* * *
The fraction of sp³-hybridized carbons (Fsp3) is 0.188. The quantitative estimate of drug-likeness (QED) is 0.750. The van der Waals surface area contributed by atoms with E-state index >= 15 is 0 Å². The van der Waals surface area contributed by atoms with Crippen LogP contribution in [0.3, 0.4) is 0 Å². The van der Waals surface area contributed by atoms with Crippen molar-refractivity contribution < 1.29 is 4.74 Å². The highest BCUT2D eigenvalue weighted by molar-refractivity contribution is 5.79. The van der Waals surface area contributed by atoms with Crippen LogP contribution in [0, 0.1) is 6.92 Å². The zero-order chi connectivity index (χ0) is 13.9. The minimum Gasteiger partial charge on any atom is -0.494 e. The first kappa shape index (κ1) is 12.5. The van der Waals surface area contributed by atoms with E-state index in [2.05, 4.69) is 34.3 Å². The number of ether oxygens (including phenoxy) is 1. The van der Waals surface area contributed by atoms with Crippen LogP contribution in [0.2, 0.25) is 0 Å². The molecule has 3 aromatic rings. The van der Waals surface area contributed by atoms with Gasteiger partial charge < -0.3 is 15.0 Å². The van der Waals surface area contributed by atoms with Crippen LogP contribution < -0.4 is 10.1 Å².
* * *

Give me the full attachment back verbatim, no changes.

The fraction of sp³-hybridized carbons (Fsp3) is 0.188. The quantitative estimate of drug-likeness (QED) is 0.750. The van der Waals surface area contributed by atoms with E-state index >= 15 is 0 Å². The van der Waals surface area contributed by atoms with Crippen LogP contribution in [0.3, 0.4) is 0 Å². The van der Waals surface area contributed by atoms with Crippen molar-refractivity contribution < 1.29 is 4.74 Å². The highest BCUT2D eigenvalue weighted by molar-refractivity contribution is 5.79. The van der Waals surface area contributed by atoms with Crippen LogP contribution in [0, 0.1) is 6.92 Å². The zero-order chi connectivity index (χ0) is 13.9. The minimum Gasteiger partial charge on any atom is -0.494 e. The first kappa shape index (κ1) is 12.5. The van der Waals surface area contributed by atoms with E-state index in [2.05, 4.69) is 34.3 Å². The number of ether oxygens (including phenoxy) is 1. The van der Waals surface area contributed by atoms with Crippen LogP contribution in [0.2, 0.25) is 0 Å². The molecule has 3 aromatic rings. The van der Waals surface area contributed by atoms with Gasteiger partial charge < -0.3 is 15.0 Å². The van der Waals surface area contributed by atoms with Crippen LogP contribution < -0.4 is 10.1 Å².